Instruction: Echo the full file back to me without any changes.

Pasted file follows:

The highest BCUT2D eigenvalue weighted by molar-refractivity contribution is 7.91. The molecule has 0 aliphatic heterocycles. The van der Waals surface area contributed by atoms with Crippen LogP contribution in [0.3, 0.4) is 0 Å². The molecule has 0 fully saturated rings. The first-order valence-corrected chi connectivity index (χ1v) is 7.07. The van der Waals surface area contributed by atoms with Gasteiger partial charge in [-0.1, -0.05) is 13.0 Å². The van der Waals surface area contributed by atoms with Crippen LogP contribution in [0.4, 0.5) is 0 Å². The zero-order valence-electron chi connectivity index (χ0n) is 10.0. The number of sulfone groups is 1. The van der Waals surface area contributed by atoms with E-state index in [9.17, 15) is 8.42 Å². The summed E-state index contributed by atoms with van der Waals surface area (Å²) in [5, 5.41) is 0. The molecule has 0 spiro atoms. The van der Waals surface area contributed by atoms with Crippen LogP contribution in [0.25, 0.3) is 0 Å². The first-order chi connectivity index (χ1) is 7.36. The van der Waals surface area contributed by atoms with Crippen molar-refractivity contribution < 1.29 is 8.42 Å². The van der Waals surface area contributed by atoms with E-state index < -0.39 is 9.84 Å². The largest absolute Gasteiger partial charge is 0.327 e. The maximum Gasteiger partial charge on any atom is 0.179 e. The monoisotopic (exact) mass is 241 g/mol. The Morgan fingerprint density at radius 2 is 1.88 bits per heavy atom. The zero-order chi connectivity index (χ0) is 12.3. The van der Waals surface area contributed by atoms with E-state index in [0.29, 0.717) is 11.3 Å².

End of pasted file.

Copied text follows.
The highest BCUT2D eigenvalue weighted by molar-refractivity contribution is 7.91. The molecule has 0 aliphatic heterocycles. The van der Waals surface area contributed by atoms with Crippen LogP contribution in [0.3, 0.4) is 0 Å². The molecule has 0 fully saturated rings. The first-order valence-corrected chi connectivity index (χ1v) is 7.07. The van der Waals surface area contributed by atoms with Gasteiger partial charge in [-0.1, -0.05) is 13.0 Å². The van der Waals surface area contributed by atoms with Crippen LogP contribution in [0.4, 0.5) is 0 Å². The zero-order valence-electron chi connectivity index (χ0n) is 10.0. The number of sulfone groups is 1. The van der Waals surface area contributed by atoms with E-state index in [9.17, 15) is 8.42 Å². The summed E-state index contributed by atoms with van der Waals surface area (Å²) in [5, 5.41) is 0. The molecule has 0 spiro atoms. The van der Waals surface area contributed by atoms with Crippen LogP contribution in [0.25, 0.3) is 0 Å². The first-order chi connectivity index (χ1) is 7.36. The van der Waals surface area contributed by atoms with Crippen molar-refractivity contribution < 1.29 is 8.42 Å². The van der Waals surface area contributed by atoms with E-state index < -0.39 is 9.84 Å². The largest absolute Gasteiger partial charge is 0.327 e. The maximum Gasteiger partial charge on any atom is 0.179 e. The monoisotopic (exact) mass is 241 g/mol. The Morgan fingerprint density at radius 2 is 1.88 bits per heavy atom. The zero-order chi connectivity index (χ0) is 12.3. The van der Waals surface area contributed by atoms with E-state index in [0.29, 0.717) is 11.3 Å².